Finally, at 12:50am, Friday, 15 August 2003, I landed in Sri Lanka. Yeah, okay, the plane I was in landed, and I arrived. Walking out of the plane, the humidity hit like a wave and immediately, I was damp and uncomfortable.
Heat – not anywhere near as bad as say, Kelowna BC during a heat wave. Fahim and I joked for weeks before I flew over about how I needed to come to Sri Lanka to cool down. The humidity more than makes up for the heat, though.
And then there's passing through Immigration, which consisting of standing in line with everyone else, then finally showing the passport and a form I filled out on the plane, getting my passport stamped, moving on to the luggage claim area, and through customs. Nothing the least bit complicated or intimidating, except for the armed guards.
Customs had a few different lines – I chose the one labelled "Tourist – nothing to declare". I pushed my cart through, saw that a few people had open bags, being searched in this tiny area that couldn't even be called a room – more like a flow area. I'm looking around, wondering, do you want to search me? Do I keep moving? Will you shoot me if I just walk by? One armed guard met my eyes, saw the questions, and waved me through. I'm not one to argue, so I rolled my cart through, hoping I hadn't misunderstood. Whew.
Next there's a huge lobby where Fahim promised to meet me – and it's virtually empty. It's close to two in the morning, I'm tired, I'm hot, I probably smell, and I can't find Fahim. He promised me he'd meet me. I looked everywhere, and finally, through another set of doors leading to the outside, I see him. Fahim. Fahim with his long, flowing, curly black hair. Finally.
Fahim. The one and only familiar thing in this country. I hug him like he's the anchor he is. Finally, one of the armed guards tells us to move along – we're blocking traffic, and the people behind me are impatient to leave the airport. Okay, so the kissing doesn't help our concentration levels any either.
We hire a van, load all my luggage, and convince him to take us to the cargo building so I can pick up my cats. Fahim tells me that he received a phone call shortly before he saw me telling him that cargo had two live animals. What, if they don't announce that fact, we can assume they're dead? Not very reassuring.
We have all the paperwork filled out, all the necessary forms, and in theory, it should be a simple process. It isn't. For the first hour or so, Fahim and I traipse up and down, from one office to the next, getting this form signed here, another part of the same form processed here, and on and on it goes. Finally, someone takes pity on me and takes me to where my cats are, where Fahim leaves me, and the same man gets me some water for the cats. I'm not supposed to let them out of their cages, but at least being with them is something.
After a couple of minutes, I have a crowd of short Sri Lankan men surrounding me and my cats, asking me questions. What are their names? Where am I from? What am I doing here? Why did I bring my cats?
One man brings me outside to show me a neighborhood cat – tiny. Probably weighs in at three or four pounds, and it's a full grown adult. Oberon weighs in at a hefty 13 pounds and change, and tiny Tellulah weighs in at a measly 7 pounds and change. This cat, this native Sri Lankan cat, was half Tellulah's size. Now I understand their amazement at Oberon.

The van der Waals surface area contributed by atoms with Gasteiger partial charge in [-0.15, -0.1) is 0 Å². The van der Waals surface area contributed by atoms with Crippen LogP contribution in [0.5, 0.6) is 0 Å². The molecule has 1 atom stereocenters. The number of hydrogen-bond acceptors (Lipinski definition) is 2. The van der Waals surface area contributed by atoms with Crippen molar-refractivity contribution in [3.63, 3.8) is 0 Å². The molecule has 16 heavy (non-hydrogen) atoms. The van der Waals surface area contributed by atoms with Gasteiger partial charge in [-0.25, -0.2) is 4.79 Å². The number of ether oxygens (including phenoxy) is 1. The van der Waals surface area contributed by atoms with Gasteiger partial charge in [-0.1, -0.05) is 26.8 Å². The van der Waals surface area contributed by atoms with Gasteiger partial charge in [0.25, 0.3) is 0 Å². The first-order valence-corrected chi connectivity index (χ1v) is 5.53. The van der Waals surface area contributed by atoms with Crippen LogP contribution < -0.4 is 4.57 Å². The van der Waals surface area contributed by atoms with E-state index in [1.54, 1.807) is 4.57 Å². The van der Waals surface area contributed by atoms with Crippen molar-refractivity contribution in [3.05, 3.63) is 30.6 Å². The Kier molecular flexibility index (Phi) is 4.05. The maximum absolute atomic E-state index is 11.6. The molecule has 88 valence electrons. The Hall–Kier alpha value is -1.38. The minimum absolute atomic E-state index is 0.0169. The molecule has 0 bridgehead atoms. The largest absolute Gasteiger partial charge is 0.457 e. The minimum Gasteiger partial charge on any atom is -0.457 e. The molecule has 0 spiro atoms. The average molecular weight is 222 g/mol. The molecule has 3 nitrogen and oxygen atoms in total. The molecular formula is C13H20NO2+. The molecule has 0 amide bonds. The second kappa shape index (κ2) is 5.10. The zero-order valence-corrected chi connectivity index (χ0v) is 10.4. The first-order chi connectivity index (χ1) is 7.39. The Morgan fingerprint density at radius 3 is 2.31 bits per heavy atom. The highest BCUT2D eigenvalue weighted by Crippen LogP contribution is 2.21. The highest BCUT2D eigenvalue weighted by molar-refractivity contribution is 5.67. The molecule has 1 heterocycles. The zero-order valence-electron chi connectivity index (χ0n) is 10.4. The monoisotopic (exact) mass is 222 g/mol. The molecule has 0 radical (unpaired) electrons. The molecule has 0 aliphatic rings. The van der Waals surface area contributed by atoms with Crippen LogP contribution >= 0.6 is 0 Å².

After a half hour or so, the animal quarantine officer comes by and wants to inspect the cats. I take Tellulah out first, he takes a look at her from three feet away, asks to see the second, and as I'm stuffing Tellulah back into her cage, he walks away, not bothering to even give Oberon a cursory inspection. But this is all the opportunity I need to give them love and affection and even walk them for a couple of minutes.
Eventually, I'm told to put them back, and I don't feel like arguing with anyone who could make it difficult for me to get my cats released, so I comply. One old man very kindly asked me if I'd like something cold to drink, and offers to take me to the commissary. I comment that I only have Canadian, US, and Hong Kong dollars, and will they take any of those? He so kindly offers to pay for mine for me. We sit in the commissary for a few minutes with the other employees, and I think I'm causing a bit of a stir.
Always the questions – what am I doing here? Why bring the cats? Why would I want to live in Sri Lanka when Canada is the land of milk and honey? When I try to explain that, as nice as they think Canada is, it has its own problems, they look at me like I'm completely nuts. Maybe I am.
Back down with the cats, I continue to wait, and finally, sometime after four, Fahim comes walking in with all the paperwork in his hand, and finally, we're ready to go. We pick up the cat crates and lug them out to the taxi and wake the driver up so he can drive us to our new home. Sometime at around 5 am, we arrive at our house.
There's no furniture – Fahim hasn't purchased any. He wanted to wait until I was here, to make sure I'd be happy with whatever we got.
First interruption. Houses in Sri Lanka are made predominantly of brick and mortar, but the doorjambs are usually constructed of wood, and in the case of our house, we have some kitchen cabinets also made of wood. Insects like termites and ants chew the wood, and they're everywhere here. If a house here was built of wood, it wouldn't be standing in two years, partially due to the wood, but also because of humidity levels. Our bathroom door and some of the cupboards have been taken over by ants, and there are holes with wood excrement on the floor. We spray and the bugs die, and then joy, we get to clean up the dead bug carcasses.